1. 20 Jan, 2014 6 commits
    • Andrei Paskevich's avatar
      minor English grammar fix · dff7079b
      Andrei Paskevich authored
      dff7079b
    • Andrei Paskevich's avatar
      update a session · 8ac1e905
      Andrei Paskevich authored
      8ac1e905
    • Andrei Paskevich's avatar
      "eliminate_epsilon" added in drivers · 9c20cd7c
      Andrei Paskevich authored
      Currently, the builtin theory why3.HighOrd (or just HighOrd) must
      be explicitly "use"-d. However, the type (HighOrd.func 'a 'b) can
      be written ('a -> 'b), and the type (HighOrd.pred 'a) can be written
      ('a -> bool), and the application operation (HighOrd.(@)) can be
      written as the usual juxtaposition. Thus, normally, you do not have
      to write the qualifiers. The builtin theory why3.Bool (or just Bool)
      is needed for "bool". The names "HighOrd", "func", "pred", and "(@)"
      are not yet fixed and may change.
      
      "eliminate_epsilon" tries to be smart when a lambda (or some other
      comprehension form) occurs under equality or at the top of a definition.
      We could go even further and replace (\ x . t) s with t[x <- s], without
      lifting the lambda. I'm not sure it's worth it: we rarely write redexes
      manually. They can and will appear through inlining, though.
      
      Anyone who wants to construct epsilon-terms directly using the API
      should remember that these are not Hilbert's epsilons: by writing
      an epsilon term, you postulate the existence (though not necessarily
      uniqueness) of the described object, and "eliminate_epsilon" will
      happily convert it to an axiom expressing this existence. We only
      use epsilons to write comprehensions whose soundness is guaranteed
      by a background theory, e.g. lambda-calculus.
      9c20cd7c
    • Andrei Paskevich's avatar
      restore lost proofs in sessions · a8b30bac
      Andrei Paskevich authored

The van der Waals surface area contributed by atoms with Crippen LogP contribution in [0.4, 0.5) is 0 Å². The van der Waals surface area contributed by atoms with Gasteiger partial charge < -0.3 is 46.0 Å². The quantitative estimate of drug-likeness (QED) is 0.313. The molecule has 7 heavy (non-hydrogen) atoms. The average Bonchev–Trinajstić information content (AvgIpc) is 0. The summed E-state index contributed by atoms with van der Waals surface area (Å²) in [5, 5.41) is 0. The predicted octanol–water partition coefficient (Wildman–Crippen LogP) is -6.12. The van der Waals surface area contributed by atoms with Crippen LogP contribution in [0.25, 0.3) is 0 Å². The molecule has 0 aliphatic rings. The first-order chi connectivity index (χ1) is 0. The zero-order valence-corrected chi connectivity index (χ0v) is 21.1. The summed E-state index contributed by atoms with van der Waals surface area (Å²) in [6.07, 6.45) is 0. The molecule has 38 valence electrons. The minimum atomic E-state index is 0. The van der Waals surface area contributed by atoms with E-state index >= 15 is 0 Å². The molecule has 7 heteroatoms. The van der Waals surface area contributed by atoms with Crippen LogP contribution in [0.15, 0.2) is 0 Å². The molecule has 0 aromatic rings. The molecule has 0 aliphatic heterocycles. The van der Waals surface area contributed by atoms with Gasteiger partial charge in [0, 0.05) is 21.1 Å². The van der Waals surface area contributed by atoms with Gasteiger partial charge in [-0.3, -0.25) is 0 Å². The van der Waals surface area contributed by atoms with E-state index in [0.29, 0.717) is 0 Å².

a8b30bac
    • Andrei Paskevich's avatar
    • Andrei Paskevich's avatar
      WhyML: add "diverges", "reads {}", and "writes {}" effect clauses · 83858597
      Andrei Paskevich authored
      - "diverges" states that the computation may not terminate (which
        does not mean that is always diverges: just as any other effect
        annotation, this clause states a possibility of a side effect).
      
      - "reads {}" states that the computation does not access any variable
        except those that are listed elsewhere in the specification (or the
        proper function arguments, if "reads" is in a function spec).
      
      - "writes {}" states that the computation does not modify any mutable
        value.
      
      - If a function definition or an abstract computation may diverge,
        but there is no "diverges" clause in the specification, a warning
        is produced. If a function definition or an abstract computation
        always terminates, but there is a "diverges" clause in the spec,
        an error is produced.
      
      - If there is a "reads" or a "writes" clause in a function definition
        or an abstract computation, then every modified value must be listed
        in "writes" and every accessed external variable not mentioned in
        the spec must be listed in "reads". (Notice that this is a stricter
        requirement than before, when the presence of a "writes" clause
        did not require to specify "reads".) However, one does not have to
        write "reads {}" or "writes {}" if the corresponding lists are empty.
      83858597
  2. 19 Jan, 2014 9 commits
  3. 18 Jan, 2014 3 commits
  4. 17 Jan, 2014 1 commit
  5. 16 Jan, 2014 5 commits
  6. 15 Jan, 2014 3 commits
  7. 14 Jan, 2014 9 commits
  8. 13 Jan, 2014 1 commit
  9. 12 Jan, 2014 1 commit
  10. 09 Jan, 2014 1 commit
  11. 08 Jan, 2014 1 commit